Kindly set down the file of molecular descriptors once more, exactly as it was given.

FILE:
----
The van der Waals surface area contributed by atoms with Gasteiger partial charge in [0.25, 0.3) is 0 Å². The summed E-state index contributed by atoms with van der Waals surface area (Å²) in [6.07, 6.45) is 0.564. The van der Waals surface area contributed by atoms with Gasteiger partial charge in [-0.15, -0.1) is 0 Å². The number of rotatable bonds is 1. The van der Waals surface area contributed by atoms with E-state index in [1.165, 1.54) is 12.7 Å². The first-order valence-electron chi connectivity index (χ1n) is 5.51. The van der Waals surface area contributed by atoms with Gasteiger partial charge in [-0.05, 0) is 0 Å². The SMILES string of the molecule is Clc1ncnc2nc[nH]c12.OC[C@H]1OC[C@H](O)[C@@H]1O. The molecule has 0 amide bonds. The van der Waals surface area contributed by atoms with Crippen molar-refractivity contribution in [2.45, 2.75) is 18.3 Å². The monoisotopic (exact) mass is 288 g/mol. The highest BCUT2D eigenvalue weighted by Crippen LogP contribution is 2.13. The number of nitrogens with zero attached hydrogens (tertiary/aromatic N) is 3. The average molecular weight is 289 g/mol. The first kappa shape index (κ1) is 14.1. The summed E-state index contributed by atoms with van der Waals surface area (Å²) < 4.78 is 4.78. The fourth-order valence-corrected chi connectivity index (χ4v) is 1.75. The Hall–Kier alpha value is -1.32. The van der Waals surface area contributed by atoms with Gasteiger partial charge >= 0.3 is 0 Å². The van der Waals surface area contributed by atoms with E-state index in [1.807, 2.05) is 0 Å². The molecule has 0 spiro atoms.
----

The van der Waals surface area contributed by atoms with Gasteiger partial charge in [0.25, 0.3) is 0 Å². The summed E-state index contributed by atoms with van der Waals surface area (Å²) in [6.07, 6.45) is 0.564. The van der Waals surface area contributed by atoms with Gasteiger partial charge in [-0.15, -0.1) is 0 Å². The number of rotatable bonds is 1. The van der Waals surface area contributed by atoms with E-state index in [1.165, 1.54) is 12.7 Å². The first-order valence-electron chi connectivity index (χ1n) is 5.51. The van der Waals surface area contributed by atoms with Gasteiger partial charge in [-0.05, 0) is 0 Å². The SMILES string of the molecule is Clc1ncnc2nc[nH]c12.OC[C@H]1OC[C@H](O)[C@@H]1O. The molecule has 0 amide bonds. The van der Waals surface area contributed by atoms with Crippen molar-refractivity contribution in [2.45, 2.75) is 18.3 Å². The monoisotopic (exact) mass is 288 g/mol. The highest BCUT2D eigenvalue weighted by Crippen LogP contribution is 2.13. The number of nitrogens with zero attached hydrogens (tertiary/aromatic N) is 3. The average molecular weight is 289 g/mol. The first kappa shape index (κ1) is 14.1. The summed E-state index contributed by atoms with van der Waals surface area (Å²) < 4.78 is 4.78. The fourth-order valence-corrected chi connectivity index (χ4v) is 1.75. The Hall–Kier alpha value is -1.32. The van der Waals surface area contributed by atoms with Gasteiger partial charge >= 0.3 is 0 Å². The van der Waals surface area contributed by atoms with E-state index in [1.807, 2.05) is 0 Å². The molecule has 0 spiro atoms.